Missing teeth can have a significant negative impact on your quality of life. When your smile is incomplete, it compromises your appearance, health, and function. Thankfully, there are numerous solutions for teeth replacement available in dentistry today. Two of the most commonly compared options are dental implants vs dental bridges. At our practice in Miami, FL, Dr. Todd B. Barsky offers both. But which should you choose?
Making decisions regarding dental treatment can be overwhelming. Here, we will discuss dental implants vs dental bridges so you can feel confident in your decision.
A dental implant is a threaded titanium post that is surgically and strategically inserted into the jawbone. Implants serve many uses, and can replace a single tooth, several teeth, or an entire arch. They can be restored with crowns, bridges, or even implant-supported dentures, depending on the specific need. Because implants mimic natural teeth roots, they stimulate the jawbone and prevent bone degeneration, which is a common byproduct of tooth loss.
A dental bridge can be used to replace a single tooth or a row of missing teeth. Crafted from medical-grade materials, a bridge is a single unit restoration comprised of artificial teeth (pontics) and two dental crowns. In order to place the bridge, the natural teeth on either side of the gap must be slightly reduced so they can serve as anchors for your new restoration. Once the teeth have been prepared, the crowns are cemented into place, and the pontics literally “bridge the gap” in your smile.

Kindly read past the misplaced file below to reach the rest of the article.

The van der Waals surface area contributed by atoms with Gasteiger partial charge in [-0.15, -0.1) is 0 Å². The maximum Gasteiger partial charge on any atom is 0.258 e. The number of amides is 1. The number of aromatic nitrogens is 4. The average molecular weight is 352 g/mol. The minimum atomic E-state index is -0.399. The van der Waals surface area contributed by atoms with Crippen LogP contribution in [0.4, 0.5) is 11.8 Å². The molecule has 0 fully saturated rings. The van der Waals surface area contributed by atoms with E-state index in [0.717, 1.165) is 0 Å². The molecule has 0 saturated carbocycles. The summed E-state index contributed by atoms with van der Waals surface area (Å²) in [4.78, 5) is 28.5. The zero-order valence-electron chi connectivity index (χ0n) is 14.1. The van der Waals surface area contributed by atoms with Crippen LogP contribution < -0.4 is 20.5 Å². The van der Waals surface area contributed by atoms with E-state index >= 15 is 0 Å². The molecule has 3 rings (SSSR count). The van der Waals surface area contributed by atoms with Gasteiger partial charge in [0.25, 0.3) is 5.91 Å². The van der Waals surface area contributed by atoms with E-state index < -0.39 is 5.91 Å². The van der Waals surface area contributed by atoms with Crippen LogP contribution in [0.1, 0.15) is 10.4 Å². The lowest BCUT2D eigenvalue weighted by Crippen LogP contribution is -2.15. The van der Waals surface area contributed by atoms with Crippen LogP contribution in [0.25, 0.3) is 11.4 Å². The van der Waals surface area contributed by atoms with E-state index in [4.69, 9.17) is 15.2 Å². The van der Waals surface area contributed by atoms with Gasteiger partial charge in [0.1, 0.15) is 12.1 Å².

Illustration of Tooth Gap Bridged with Implants
Similarities in Dental Implants vs Dental Bridges
There are several similarities between dental implants and dental bridges.
Both options can:
- Replace missing teeth
- Provide an aesthetically-pleasing outcome
- Restore proper function for chewing, eating, and speaking
- Prevent your other teeth from shifting
The Differences in Dental Implants vs Dental Bridges
Although there are similarities between implants and bridges, there are also significant differences.
- Require the reduction of healthy teeth
- Typically need to be replaced approximately every 10 to 15 years
- Do not support jaw health
- Require special tools to floss underneath them
- Can be placed in one to two visits
- Are non-invasive
- Leave healthy tooth structure intact
- Last a lifetime with proper care
- Preserve jawbone structure and prevent further bone loss
- Can be brushed and flossed just like your natural teeth
- May require multiple appointments and several weeks of healing
- Require oral surgery
Benefits of Dental Implants
Many patients find that implants are the most predictable, durable, and long-lasting teeth replacement option. By restoring health, function, and aesthetics, dental implants are an investment in your future oral health. Though the upfront cost may be higher than a dental bridge, implants can save you money, stress, and worry in the long run.